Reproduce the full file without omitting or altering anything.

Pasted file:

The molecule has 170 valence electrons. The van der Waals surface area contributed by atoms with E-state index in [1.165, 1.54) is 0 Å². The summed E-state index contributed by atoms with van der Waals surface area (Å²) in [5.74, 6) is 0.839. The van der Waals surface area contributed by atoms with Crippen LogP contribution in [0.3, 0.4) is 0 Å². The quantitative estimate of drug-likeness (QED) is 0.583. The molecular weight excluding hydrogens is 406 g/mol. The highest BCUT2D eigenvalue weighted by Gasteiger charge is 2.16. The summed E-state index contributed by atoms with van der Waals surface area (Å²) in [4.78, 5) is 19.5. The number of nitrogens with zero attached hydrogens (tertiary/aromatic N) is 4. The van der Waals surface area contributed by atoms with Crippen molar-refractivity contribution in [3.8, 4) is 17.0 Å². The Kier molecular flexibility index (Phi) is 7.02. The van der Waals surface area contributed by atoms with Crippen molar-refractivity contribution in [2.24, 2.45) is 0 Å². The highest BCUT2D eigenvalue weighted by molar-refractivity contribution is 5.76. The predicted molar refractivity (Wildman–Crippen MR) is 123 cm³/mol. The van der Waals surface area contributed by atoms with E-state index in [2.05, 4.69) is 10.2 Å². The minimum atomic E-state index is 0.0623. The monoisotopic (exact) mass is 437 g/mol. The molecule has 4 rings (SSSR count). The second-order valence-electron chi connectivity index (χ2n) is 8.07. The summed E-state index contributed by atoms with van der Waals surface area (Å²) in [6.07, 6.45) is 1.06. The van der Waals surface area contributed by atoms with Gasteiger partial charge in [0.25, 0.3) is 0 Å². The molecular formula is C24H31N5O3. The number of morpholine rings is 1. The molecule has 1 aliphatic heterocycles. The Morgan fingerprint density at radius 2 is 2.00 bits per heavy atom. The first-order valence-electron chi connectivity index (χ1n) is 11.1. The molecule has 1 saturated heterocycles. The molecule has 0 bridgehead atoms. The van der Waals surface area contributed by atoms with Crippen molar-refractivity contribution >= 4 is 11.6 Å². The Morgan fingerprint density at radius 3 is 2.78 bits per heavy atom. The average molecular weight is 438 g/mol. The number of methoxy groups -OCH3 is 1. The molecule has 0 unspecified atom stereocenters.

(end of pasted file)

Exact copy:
The molecule has 170 valence electrons. The van der Waals surface area contributed by atoms with E-state index in [1.165, 1.54) is 0 Å². The summed E-state index contributed by atoms with van der Waals surface area (Å²) in [5.74, 6) is 0.839. The van der Waals surface area contributed by atoms with Crippen LogP contribution in [0.3, 0.4) is 0 Å². The quantitative estimate of drug-likeness (QED) is 0.583. The molecular weight excluding hydrogens is 406 g/mol. The highest BCUT2D eigenvalue weighted by Gasteiger charge is 2.16. The summed E-state index contributed by atoms with van der Waals surface area (Å²) in [4.78, 5) is 19.5. The number of nitrogens with zero attached hydrogens (tertiary/aromatic N) is 4. The van der Waals surface area contributed by atoms with Crippen molar-refractivity contribution in [3.8, 4) is 17.0 Å². The Kier molecular flexibility index (Phi) is 7.02. The van der Waals surface area contributed by atoms with Crippen molar-refractivity contribution in [2.24, 2.45) is 0 Å². The highest BCUT2D eigenvalue weighted by molar-refractivity contribution is 5.76. The predicted molar refractivity (Wildman–Crippen MR) is 123 cm³/mol. The van der Waals surface area contributed by atoms with E-state index in [2.05, 4.69) is 10.2 Å². The minimum atomic E-state index is 0.0623. The monoisotopic (exact) mass is 437 g/mol. The molecule has 4 rings (SSSR count). The second-order valence-electron chi connectivity index (χ2n) is 8.07. The summed E-state index contributed by atoms with van der Waals surface area (Å²) in [6.07, 6.45) is 1.06. The van der Waals surface area contributed by atoms with Gasteiger partial charge in [0.25, 0.3) is 0 Å². The molecular formula is C24H31N5O3. The number of morpholine rings is 1. The molecule has 1 aliphatic heterocycles. The Morgan fingerprint density at radius 2 is 2.00 bits per heavy atom. The first-order valence-electron chi connectivity index (χ1n) is 11.1. The molecule has 1 saturated heterocycles. The molecule has 0 bridgehead atoms. The van der Waals surface area contributed by atoms with Crippen molar-refractivity contribution >= 4 is 11.6 Å². The Morgan fingerprint density at radius 3 is 2.78 bits per heavy atom. The average molecular weight is 438 g/mol. The number of methoxy groups -OCH3 is 1. The molecule has 0 unspecified atom stereocenters.